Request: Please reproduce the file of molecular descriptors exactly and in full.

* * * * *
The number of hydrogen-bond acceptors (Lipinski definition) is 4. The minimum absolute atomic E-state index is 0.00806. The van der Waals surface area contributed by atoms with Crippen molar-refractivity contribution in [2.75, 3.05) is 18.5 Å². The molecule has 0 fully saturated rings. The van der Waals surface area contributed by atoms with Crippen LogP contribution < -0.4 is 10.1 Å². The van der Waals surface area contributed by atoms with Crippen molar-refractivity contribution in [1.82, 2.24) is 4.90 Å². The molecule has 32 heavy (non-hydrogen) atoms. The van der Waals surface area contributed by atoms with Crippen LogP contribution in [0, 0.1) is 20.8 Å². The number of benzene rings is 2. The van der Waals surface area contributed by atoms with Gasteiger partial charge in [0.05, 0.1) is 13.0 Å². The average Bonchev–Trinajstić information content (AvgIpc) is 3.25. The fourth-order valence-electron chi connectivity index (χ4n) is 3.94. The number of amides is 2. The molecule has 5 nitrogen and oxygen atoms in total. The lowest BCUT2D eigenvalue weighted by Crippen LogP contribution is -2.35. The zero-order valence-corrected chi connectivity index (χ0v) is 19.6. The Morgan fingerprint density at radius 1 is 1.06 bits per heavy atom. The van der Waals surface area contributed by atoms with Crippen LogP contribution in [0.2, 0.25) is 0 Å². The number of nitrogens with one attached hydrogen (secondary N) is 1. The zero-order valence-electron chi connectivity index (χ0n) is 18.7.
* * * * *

The number of hydrogen-bond acceptors (Lipinski definition) is 4. The minimum absolute atomic E-state index is 0.00806. The van der Waals surface area contributed by atoms with Crippen molar-refractivity contribution in [2.75, 3.05) is 18.5 Å². The molecule has 0 fully saturated rings. The van der Waals surface area contributed by atoms with Crippen LogP contribution < -0.4 is 10.1 Å². The van der Waals surface area contributed by atoms with Crippen molar-refractivity contribution in [1.82, 2.24) is 4.90 Å². The molecule has 32 heavy (non-hydrogen) atoms. The van der Waals surface area contributed by atoms with Crippen LogP contribution in [0, 0.1) is 20.8 Å². The number of benzene rings is 2. The van der Waals surface area contributed by atoms with Gasteiger partial charge in [0.05, 0.1) is 13.0 Å². The average Bonchev–Trinajstić information content (AvgIpc) is 3.25. The fourth-order valence-electron chi connectivity index (χ4n) is 3.94. The number of amides is 2. The molecule has 5 nitrogen and oxygen atoms in total. The lowest BCUT2D eigenvalue weighted by Crippen LogP contribution is -2.35. The zero-order valence-corrected chi connectivity index (χ0v) is 19.6. The Morgan fingerprint density at radius 1 is 1.06 bits per heavy atom. The van der Waals surface area contributed by atoms with Crippen LogP contribution in [0.2, 0.25) is 0 Å². The number of nitrogens with one attached hydrogen (secondary N) is 1. The zero-order valence-electron chi connectivity index (χ0n) is 18.7.